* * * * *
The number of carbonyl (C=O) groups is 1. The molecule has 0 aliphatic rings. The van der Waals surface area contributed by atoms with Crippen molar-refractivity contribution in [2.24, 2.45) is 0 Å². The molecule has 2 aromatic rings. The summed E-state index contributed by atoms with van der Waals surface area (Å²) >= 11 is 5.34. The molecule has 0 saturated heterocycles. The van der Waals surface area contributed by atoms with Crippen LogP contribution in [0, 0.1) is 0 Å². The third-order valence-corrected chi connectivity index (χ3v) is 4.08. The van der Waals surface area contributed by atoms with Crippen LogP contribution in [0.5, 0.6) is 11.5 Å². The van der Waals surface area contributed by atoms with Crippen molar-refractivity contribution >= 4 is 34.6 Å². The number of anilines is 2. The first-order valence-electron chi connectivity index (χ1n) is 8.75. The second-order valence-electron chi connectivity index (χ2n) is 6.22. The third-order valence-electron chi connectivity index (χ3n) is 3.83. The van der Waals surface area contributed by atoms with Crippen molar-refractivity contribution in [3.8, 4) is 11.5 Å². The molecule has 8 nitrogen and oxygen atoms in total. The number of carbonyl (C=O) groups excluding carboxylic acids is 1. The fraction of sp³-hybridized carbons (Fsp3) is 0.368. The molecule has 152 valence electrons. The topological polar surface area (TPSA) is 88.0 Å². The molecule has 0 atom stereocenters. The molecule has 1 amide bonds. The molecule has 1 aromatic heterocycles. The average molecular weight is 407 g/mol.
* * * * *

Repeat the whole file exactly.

The number of carbonyl (C=O) groups is 1. The molecule has 0 aliphatic rings. The van der Waals surface area contributed by atoms with Crippen molar-refractivity contribution in [2.24, 2.45) is 0 Å². The molecule has 2 aromatic rings. The summed E-state index contributed by atoms with van der Waals surface area (Å²) >= 11 is 5.34. The molecule has 0 saturated heterocycles. The van der Waals surface area contributed by atoms with Crippen LogP contribution in [0, 0.1) is 0 Å². The third-order valence-corrected chi connectivity index (χ3v) is 4.08. The van der Waals surface area contributed by atoms with Crippen LogP contribution in [0.5, 0.6) is 11.5 Å². The van der Waals surface area contributed by atoms with Crippen molar-refractivity contribution >= 4 is 34.6 Å². The number of anilines is 2. The first-order valence-electron chi connectivity index (χ1n) is 8.75. The second-order valence-electron chi connectivity index (χ2n) is 6.22. The third-order valence-electron chi connectivity index (χ3n) is 3.83. The van der Waals surface area contributed by atoms with Crippen molar-refractivity contribution in [3.8, 4) is 11.5 Å². The molecule has 8 nitrogen and oxygen atoms in total. The number of carbonyl (C=O) groups excluding carboxylic acids is 1. The fraction of sp³-hybridized carbons (Fsp3) is 0.368. The molecule has 152 valence electrons. The topological polar surface area (TPSA) is 88.0 Å². The molecule has 0 atom stereocenters. The molecule has 1 amide bonds. The molecule has 1 aromatic heterocycles. The average molecular weight is 407 g/mol.